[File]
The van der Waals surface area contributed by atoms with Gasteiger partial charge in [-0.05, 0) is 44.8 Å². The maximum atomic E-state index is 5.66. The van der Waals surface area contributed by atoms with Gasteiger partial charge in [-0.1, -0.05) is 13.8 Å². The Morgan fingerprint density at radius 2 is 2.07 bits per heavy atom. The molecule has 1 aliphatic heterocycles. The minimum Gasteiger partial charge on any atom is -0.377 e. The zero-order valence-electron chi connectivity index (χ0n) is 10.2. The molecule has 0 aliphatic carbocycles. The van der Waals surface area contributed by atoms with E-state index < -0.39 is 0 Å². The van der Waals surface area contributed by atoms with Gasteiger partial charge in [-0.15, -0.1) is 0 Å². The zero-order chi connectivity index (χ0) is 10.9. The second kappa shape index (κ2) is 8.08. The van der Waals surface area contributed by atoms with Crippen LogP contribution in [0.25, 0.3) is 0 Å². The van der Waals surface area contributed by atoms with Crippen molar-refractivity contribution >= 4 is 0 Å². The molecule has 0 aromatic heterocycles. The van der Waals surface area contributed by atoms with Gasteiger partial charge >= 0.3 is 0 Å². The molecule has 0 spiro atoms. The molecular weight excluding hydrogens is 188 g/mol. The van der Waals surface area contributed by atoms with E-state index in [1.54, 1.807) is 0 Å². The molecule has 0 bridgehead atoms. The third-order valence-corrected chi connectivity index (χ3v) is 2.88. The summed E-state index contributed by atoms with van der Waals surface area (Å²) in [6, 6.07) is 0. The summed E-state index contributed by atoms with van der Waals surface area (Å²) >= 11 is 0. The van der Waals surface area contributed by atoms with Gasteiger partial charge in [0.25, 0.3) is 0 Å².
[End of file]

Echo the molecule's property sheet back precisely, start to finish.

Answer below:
The van der Waals surface area contributed by atoms with Gasteiger partial charge in [-0.05, 0) is 44.8 Å². The maximum atomic E-state index is 5.66. The van der Waals surface area contributed by atoms with Gasteiger partial charge in [-0.1, -0.05) is 13.8 Å². The Morgan fingerprint density at radius 2 is 2.07 bits per heavy atom. The molecule has 1 aliphatic heterocycles. The minimum Gasteiger partial charge on any atom is -0.377 e. The zero-order valence-electron chi connectivity index (χ0n) is 10.2. The molecule has 0 aliphatic carbocycles. The van der Waals surface area contributed by atoms with E-state index < -0.39 is 0 Å². The van der Waals surface area contributed by atoms with Gasteiger partial charge in [-0.15, -0.1) is 0 Å². The zero-order chi connectivity index (χ0) is 10.9. The second kappa shape index (κ2) is 8.08. The van der Waals surface area contributed by atoms with Crippen LogP contribution in [0.25, 0.3) is 0 Å². The van der Waals surface area contributed by atoms with Crippen molar-refractivity contribution >= 4 is 0 Å². The molecule has 0 aromatic heterocycles. The van der Waals surface area contributed by atoms with Gasteiger partial charge >= 0.3 is 0 Å². The molecule has 0 spiro atoms. The molecular weight excluding hydrogens is 188 g/mol. The van der Waals surface area contributed by atoms with E-state index in [1.54, 1.807) is 0 Å². The molecule has 0 bridgehead atoms. The third-order valence-corrected chi connectivity index (χ3v) is 2.88. The summed E-state index contributed by atoms with van der Waals surface area (Å²) in [6, 6.07) is 0. The summed E-state index contributed by atoms with van der Waals surface area (Å²) >= 11 is 0. The van der Waals surface area contributed by atoms with Gasteiger partial charge in [0.25, 0.3) is 0 Å².